1 Samuel 1 – Some Background

In the rare occurrence that the reading I do throughout the day has some bearing the lectionary reading, I like to share that.  Today’s lectionary reading was verses 24-28 of 1 Samuel 1 (the responsive reading was from chapter 2).  In the reading, Hannah has dedicated her son, Samuel, to the Lord and she hands him over in verse 28.

1 Samuel 1.24-28

In those days,
Hannah brought Samuel with her,
along with a three-year-old bull,
an ephah of flour, and a skin of wine,
and presented him at the temple of the LORD in Shiloh.
After the boy’s father had sacrificed the young bull,
Hannah, his mother, approached Eli and said:
“Pardon, my lord!
As you live, my lord,
I am the woman who stood near you here, praying to the LORD.
I prayed for this child, and the LORD granted my request.
Now I, in turn, give him to the LORD;
as long as he lives, he shall be dedicated to the LORD.” She left Samuel there.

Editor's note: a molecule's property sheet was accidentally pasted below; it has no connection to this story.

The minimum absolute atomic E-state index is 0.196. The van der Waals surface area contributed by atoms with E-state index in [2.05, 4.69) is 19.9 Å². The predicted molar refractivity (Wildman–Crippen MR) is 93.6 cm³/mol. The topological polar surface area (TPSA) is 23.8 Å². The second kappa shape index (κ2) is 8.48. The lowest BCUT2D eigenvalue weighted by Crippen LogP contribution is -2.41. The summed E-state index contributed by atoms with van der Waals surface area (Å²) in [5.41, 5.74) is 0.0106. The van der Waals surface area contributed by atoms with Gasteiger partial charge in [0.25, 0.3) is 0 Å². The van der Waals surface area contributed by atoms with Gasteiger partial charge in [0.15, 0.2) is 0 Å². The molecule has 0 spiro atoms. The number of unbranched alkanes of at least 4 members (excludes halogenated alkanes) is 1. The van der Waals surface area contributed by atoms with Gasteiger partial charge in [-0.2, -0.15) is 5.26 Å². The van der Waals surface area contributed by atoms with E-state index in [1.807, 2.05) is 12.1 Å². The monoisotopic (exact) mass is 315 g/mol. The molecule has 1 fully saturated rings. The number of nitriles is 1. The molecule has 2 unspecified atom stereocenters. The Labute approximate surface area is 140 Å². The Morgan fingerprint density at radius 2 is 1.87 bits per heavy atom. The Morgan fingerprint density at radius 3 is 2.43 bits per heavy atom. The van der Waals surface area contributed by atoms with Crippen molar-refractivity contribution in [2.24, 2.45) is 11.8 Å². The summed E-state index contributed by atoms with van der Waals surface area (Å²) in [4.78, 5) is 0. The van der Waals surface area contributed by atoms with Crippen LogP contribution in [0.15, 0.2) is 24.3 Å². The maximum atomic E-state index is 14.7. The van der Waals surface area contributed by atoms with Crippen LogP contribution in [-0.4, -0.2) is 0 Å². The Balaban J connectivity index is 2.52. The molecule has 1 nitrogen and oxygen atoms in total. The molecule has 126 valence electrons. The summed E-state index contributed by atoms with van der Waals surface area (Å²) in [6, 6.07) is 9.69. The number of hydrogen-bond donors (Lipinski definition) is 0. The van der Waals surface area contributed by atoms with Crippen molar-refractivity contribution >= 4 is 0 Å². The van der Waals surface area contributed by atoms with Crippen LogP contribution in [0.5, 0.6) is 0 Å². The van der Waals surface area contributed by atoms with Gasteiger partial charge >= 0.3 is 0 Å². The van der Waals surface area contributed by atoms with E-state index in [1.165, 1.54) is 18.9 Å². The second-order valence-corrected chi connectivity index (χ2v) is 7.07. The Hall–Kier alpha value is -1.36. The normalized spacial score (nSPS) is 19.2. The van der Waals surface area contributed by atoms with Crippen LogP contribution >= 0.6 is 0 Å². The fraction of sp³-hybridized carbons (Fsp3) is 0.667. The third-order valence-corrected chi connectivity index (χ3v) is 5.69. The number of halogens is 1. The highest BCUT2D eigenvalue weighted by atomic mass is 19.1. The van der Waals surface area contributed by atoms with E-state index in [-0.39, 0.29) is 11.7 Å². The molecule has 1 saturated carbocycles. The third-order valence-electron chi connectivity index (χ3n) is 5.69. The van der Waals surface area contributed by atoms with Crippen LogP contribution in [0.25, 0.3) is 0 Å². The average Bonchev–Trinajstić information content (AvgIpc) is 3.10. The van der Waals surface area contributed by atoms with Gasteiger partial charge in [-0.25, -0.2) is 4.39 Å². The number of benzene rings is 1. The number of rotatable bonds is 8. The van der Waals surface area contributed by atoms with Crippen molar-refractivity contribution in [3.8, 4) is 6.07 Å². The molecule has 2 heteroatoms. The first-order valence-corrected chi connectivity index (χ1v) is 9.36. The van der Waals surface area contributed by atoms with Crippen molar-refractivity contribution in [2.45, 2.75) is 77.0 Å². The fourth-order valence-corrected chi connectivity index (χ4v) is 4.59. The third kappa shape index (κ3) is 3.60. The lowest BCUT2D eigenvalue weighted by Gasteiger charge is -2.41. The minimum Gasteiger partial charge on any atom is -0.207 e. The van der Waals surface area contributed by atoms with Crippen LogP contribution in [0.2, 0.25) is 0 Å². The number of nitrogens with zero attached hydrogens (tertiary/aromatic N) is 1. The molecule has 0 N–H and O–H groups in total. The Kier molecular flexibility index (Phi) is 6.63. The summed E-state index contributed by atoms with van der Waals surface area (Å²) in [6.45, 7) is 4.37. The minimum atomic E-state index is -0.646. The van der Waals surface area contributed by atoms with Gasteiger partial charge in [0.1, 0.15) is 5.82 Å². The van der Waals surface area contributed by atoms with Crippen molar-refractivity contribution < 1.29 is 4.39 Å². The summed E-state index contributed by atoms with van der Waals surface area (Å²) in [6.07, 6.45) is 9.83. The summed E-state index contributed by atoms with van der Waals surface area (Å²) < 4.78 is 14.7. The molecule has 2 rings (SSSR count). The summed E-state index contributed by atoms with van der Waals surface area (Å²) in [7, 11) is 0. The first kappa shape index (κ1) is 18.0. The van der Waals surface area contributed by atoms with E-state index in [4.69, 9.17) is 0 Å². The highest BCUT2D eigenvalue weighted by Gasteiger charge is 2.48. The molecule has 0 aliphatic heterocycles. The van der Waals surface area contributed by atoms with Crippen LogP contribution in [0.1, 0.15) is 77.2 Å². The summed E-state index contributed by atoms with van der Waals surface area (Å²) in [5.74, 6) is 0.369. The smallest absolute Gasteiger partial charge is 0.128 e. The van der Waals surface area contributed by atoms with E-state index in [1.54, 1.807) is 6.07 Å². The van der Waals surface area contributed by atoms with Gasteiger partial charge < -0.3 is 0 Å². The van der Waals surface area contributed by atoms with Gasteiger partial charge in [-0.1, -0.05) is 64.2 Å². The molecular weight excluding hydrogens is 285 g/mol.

Meyers on Child Birth

Today I was reading from Carol Meyer’s Households and Holiness: The Religious Culture of Israelite Women.  I came across a passage that pertains to just how difficult it might have been for a woman to have given up her son, especially after having been barren.  I cite the passage in full:

The formation of ritual behaviors in relation to reproduction is a function of the critical place of birth processes in the life cycle and of the life-or-death risks involved at each stage.  Giving birth means danger to the life of the mother and of the infant.  In biblical antiquity, as many as one in two children failed to live to adulthood; and the average life span of women was significantly shorter than that of men, in part because of the risks of dying in childbirth.  Furthermore, the alternative-not having children-meant jeopardizing the viability of the family and even the community.  For any premodern agrarian people such as the Israelites, the production of offspring is essential for maintaining the household’s food supply and thus its survival, and also for providing care for again adults.  In such as context, infertility, childbirth complications resulting in the death of the mother or child, difficulty in lactation, and high infant mortality rates are constant threats to the durability of the family household.

In today’s narrative, considering all that was at stake in childbirth the end of verse 28 represents quite a feat: “She left Samuel there.”

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